Commenting on Friday’s letter, William Callahan, a former special agent in charge of the Drug Enforcement Administration, told the ISMG: The proliferation of cryptocurrency has not only facilitated an explosive growth in ransomware attacks, but also is also developed as a payment method for [activities on the] Dark web. “

Representative Jim Langevin, DR.I., co-signer of the letter to federal agencies (Photo: Brookings Institution via Flickr)

“Recognize the urgency”

Lawmakers praise recent White House efforts “to recognize the urgency” of the ransomware threat – citing the Justice Department’s efforts to recover more than $ 2.7 million in cryptocurrency as a result of the Colonial Pipeline attack. They also praise the Treasury Department’s sanction against Suex, a Russia-based cryptocurrency exchange that allegedly aided ransomware players.

Last week, the Justice Department also announced it would create a National Cryptocurrency Enforcement Team, or NCET, to trace and help recover assets lost due to fraud and extortion, including crypto payments to ransomware groups.

“We believe that stepping up efforts to seize cryptocurrency ransoms and increasing costs associated with facilitating ransom payments can certainly help deter ransomware attacks by lowering their profitability and changing the incentives of ransomware. actors of the threat “, note the lawmakers.

And Callahan, currently director of government and strategic affairs at Blockchain Intelligence Group, adds, “The illicit use of cryptocurrency requires not only a whole-of-government approach, but a whole-of-government approach, just like we did with the drug. to fight transnational criminal organizations of drug traffickers.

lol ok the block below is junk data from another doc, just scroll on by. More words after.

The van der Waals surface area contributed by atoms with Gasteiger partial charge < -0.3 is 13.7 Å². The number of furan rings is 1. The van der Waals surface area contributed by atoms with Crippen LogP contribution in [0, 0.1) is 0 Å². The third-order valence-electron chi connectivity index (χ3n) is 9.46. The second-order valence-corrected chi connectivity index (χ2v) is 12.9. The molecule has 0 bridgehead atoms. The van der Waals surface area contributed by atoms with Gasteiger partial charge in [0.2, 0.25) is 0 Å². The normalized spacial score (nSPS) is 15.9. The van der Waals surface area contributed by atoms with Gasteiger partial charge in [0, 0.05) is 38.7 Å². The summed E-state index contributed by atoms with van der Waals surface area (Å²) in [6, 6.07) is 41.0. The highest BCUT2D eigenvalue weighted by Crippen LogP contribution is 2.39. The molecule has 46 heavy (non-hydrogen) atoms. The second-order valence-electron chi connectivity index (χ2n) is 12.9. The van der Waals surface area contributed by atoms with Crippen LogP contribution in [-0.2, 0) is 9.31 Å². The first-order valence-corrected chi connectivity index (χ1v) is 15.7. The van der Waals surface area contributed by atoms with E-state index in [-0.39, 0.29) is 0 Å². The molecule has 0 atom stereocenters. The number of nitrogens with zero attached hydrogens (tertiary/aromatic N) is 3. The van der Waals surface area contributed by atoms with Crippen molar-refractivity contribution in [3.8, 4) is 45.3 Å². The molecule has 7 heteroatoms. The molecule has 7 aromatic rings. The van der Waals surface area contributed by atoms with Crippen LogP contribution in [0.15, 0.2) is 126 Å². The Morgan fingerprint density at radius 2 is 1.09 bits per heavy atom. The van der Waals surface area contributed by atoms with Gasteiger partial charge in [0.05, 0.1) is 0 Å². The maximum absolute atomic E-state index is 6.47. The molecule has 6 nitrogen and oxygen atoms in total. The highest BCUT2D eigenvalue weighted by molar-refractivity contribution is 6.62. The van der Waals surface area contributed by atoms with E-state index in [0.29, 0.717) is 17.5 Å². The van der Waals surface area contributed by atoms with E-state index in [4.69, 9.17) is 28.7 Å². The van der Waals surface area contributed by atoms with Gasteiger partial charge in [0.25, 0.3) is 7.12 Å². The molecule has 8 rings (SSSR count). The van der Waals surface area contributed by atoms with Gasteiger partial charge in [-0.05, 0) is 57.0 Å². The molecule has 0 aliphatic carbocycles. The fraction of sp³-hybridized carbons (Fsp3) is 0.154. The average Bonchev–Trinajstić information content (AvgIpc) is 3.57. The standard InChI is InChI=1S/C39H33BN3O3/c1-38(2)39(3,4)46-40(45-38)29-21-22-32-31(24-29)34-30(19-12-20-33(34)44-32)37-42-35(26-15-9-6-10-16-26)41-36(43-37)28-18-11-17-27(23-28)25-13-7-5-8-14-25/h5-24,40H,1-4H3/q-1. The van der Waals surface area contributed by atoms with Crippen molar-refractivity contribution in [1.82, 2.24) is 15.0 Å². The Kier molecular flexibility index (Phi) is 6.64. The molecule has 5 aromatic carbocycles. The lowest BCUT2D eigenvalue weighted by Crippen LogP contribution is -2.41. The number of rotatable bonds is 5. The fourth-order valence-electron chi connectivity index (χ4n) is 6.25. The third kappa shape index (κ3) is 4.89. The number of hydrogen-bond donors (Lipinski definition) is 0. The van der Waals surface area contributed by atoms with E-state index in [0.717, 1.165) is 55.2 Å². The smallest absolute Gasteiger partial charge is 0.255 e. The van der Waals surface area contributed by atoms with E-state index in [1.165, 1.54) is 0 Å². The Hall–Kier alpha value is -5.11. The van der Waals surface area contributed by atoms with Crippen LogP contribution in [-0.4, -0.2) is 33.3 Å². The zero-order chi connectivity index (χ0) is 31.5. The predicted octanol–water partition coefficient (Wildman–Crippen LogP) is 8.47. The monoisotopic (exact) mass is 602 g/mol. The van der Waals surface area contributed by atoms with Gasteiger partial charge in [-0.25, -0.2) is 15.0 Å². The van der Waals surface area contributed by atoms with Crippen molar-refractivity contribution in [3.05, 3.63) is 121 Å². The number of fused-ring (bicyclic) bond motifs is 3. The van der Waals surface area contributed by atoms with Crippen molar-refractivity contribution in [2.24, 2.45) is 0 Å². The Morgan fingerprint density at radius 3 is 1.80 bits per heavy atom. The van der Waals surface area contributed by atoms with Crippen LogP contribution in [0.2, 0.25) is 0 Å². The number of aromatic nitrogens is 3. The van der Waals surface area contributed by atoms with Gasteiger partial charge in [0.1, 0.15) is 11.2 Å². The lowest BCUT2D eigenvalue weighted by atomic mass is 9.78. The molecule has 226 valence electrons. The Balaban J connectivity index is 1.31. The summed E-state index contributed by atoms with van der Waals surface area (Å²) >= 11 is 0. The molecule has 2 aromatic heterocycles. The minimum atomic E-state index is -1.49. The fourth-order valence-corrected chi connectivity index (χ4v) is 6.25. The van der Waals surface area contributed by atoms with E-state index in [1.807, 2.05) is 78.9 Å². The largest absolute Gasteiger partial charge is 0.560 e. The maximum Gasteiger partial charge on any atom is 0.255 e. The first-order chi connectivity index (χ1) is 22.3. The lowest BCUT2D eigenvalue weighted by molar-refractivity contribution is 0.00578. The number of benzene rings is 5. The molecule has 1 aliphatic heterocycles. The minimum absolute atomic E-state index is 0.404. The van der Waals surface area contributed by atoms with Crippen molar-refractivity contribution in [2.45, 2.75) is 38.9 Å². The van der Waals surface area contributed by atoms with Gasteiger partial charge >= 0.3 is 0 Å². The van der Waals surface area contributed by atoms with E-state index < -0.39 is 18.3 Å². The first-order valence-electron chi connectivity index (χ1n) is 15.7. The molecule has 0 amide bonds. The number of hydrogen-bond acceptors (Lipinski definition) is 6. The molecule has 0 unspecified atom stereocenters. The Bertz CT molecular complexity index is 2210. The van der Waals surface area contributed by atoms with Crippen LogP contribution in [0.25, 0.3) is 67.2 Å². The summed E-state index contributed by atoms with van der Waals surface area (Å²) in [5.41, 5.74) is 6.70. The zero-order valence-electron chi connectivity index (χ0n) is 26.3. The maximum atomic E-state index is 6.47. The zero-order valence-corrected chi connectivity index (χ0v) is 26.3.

Callahan believes these efforts will require additional funding from Congress.

Neil Jones, a cybersecurity evangelist for the Egnyte company, told ISMG that “with the growing volume of ransomware attacks and the rise in ransom payments, it is clear that current approaches to combat ransomware just doesn’t work. “

Jones praises recent efforts by Congress to introduce reporting legislation that would provide the U.S. government with a mechanism to assess and use critical data from cyber attacks. That, among other measures, he says, can also help turn the tide.

Tyler Farrar, a former crypto warfare officer for the US Navy and currently CISO of security firm Exabeam, also said that disrupting these crypto lockdown attacks and protecting critical infrastructure would require “reporting risks and attacks in real time”. It is a path that Congress has started to follow in recent weeks.

Cryptographic questions

The October 8 letter asks the four department heads to answer the following questions by October 29:

  • Ways the United States has worked with regional and international partners to attribute ransomware attacks, prosecute bad actors, and develop crypto standards and best practices;
  • How US agencies located and repatriated crypto assets and methods in countries that have not signed mutual legal assistance treaties;
  • Details of attempts to seize crypto assets from ransomware gangs over the past five years;
  • Whether agencies have considered sharing data with insurers to facilitate actions against crypto exchanges or cybercriminals;
  • Whether the DOJ needs a specific authority to direct confiscated funds to endpoint security and other cyber defenses or to assist victims;
  • How crypto exchanges are treated when they do not adhere to “know your customer” or anti-money laundering or terrorist financing practices;
  • What resources do agencies need from Congress to improve international cooperation or seize stolen funds?